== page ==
grep all name1.txt name2.txt name3.txt

This command expands searching to multilple specified filenames.


The command grep all name1.txt name2.txt name3.txt uses grep to search for the string “all” within the files name1.txt, name2.txt, and name3.txt. If the string is found, it will print the lines containing that string along with the file names.

name1.txt:We are all in this together.
name2.txt:All the best for your future.
name3.txt:all of these lines match.
name3.txt:All is well.
3. Finding an exact word with grep
grep -w example Example.txt

With the -w parameter, grep gets more precise in its search and only return true if the exact word matches. In the command above, grep search for "example" in Example.txt.

Any of the following would return false:

  • Example
  • examples
4. Case-insensitive search with grep
grep -i being ExampleFile.txt

With the -i parameter, grep will search in a case-insensitive manner and will return true as long the input matches, regardles if it’s lowercase or uppercase characters.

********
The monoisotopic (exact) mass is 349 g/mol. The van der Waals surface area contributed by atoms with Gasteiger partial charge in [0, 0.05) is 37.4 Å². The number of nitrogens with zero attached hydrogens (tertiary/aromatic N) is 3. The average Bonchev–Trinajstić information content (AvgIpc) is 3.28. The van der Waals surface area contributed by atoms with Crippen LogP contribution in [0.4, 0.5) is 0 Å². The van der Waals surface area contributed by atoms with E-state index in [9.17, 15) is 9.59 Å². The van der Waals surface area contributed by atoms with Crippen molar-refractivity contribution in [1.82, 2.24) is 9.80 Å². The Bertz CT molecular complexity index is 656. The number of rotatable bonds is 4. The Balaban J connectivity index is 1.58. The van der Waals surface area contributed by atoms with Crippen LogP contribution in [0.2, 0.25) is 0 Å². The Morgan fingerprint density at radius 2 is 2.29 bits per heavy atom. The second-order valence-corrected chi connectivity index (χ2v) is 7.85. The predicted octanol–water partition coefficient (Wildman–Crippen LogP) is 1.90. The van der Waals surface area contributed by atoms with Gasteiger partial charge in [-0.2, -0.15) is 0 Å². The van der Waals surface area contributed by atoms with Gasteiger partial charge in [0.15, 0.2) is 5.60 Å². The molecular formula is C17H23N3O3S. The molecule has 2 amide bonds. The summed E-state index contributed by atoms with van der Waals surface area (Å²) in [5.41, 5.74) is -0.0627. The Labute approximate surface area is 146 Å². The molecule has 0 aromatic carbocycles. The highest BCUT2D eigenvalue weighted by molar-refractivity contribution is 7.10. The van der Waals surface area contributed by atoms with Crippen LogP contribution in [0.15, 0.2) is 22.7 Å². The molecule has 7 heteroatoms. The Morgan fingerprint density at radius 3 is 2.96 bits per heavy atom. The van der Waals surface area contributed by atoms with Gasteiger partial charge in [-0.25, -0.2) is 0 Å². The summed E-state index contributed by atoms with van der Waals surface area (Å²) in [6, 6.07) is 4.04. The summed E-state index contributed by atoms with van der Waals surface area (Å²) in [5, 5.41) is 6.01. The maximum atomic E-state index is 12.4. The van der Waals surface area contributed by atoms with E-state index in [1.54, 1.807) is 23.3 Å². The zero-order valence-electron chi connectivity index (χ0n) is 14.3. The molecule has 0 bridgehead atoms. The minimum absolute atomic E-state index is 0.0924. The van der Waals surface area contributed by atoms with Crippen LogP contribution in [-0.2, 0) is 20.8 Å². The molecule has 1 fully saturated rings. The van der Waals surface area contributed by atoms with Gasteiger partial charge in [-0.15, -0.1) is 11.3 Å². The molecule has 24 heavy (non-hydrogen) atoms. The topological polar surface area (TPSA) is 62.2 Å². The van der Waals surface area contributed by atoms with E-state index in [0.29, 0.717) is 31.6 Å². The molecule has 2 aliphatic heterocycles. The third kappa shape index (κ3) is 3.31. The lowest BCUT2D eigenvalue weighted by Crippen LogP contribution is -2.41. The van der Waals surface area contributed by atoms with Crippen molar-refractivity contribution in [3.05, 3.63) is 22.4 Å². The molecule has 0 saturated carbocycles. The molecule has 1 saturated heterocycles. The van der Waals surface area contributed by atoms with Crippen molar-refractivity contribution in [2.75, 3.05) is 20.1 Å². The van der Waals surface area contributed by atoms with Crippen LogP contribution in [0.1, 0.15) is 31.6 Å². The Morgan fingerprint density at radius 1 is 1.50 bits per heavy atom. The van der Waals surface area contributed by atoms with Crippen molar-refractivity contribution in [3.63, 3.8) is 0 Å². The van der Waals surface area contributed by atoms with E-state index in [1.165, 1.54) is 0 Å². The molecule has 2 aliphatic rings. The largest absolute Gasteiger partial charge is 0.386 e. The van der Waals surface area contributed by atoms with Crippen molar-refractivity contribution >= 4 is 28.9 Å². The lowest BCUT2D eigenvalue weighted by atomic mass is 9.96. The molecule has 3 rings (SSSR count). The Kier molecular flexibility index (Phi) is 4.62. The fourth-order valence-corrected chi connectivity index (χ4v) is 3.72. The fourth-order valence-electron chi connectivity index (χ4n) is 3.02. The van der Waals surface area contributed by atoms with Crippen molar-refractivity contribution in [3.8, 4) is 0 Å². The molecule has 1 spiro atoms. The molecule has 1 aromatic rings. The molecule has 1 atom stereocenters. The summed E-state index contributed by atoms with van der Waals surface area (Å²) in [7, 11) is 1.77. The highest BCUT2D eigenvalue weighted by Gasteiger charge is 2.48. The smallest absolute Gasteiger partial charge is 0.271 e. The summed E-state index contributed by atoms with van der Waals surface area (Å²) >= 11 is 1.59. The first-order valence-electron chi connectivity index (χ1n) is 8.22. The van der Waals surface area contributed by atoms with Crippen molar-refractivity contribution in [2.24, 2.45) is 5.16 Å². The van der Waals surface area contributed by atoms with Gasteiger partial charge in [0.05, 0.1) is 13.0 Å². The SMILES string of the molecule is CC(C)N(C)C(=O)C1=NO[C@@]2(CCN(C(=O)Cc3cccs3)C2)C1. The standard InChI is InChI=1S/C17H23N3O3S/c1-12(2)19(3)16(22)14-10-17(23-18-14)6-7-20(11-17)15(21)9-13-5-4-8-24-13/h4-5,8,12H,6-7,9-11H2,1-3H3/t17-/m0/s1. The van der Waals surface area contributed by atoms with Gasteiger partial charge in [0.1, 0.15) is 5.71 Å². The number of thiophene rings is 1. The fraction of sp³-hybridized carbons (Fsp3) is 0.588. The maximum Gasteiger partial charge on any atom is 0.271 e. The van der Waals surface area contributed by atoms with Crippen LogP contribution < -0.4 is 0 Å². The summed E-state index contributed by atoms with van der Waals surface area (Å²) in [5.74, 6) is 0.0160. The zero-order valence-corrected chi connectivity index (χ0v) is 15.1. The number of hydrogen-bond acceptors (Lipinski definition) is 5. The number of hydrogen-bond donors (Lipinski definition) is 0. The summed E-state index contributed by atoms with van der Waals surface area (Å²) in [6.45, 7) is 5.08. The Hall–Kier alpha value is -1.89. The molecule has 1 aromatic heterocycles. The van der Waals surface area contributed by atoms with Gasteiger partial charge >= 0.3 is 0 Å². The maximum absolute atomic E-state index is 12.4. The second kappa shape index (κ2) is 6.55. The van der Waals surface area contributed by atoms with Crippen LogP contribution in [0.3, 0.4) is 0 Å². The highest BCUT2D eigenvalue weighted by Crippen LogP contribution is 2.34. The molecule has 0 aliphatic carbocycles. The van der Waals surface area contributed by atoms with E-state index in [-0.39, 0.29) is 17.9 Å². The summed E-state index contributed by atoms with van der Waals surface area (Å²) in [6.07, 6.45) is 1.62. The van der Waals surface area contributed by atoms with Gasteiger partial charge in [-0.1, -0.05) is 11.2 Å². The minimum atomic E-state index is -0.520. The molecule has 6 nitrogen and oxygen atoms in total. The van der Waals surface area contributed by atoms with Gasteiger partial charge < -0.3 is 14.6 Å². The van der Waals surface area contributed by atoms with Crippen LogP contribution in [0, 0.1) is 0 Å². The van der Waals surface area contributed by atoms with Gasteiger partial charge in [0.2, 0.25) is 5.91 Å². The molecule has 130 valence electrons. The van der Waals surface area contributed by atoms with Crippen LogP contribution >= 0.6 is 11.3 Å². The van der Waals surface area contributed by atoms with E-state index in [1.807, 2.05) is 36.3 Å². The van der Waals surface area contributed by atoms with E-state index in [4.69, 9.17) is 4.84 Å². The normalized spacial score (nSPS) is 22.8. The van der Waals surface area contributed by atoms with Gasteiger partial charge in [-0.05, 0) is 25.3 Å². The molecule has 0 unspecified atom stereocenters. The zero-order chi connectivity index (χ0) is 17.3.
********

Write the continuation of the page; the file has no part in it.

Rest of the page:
The command above searches for the word "being" in ExampleFile.txt, and will return result if found.

All the following will return true with existence of -i:

  • "Being"
  • "beING"
5. Count and output word repeatation with grep
grep -c smallness TextFile.txt

With the -c parameter, grep will first find if a specific word exist, and then count how many times it’s being repeated. The command above search for "smallness" and return the number of times it existed in TextFile.txt.

Here’s a hypothetical sample output for the given command:


This would mean that the word “smallness” was found in 5 lines within the TextFile.txt file. If the word “smallness” is not found in the file at all, the command would output: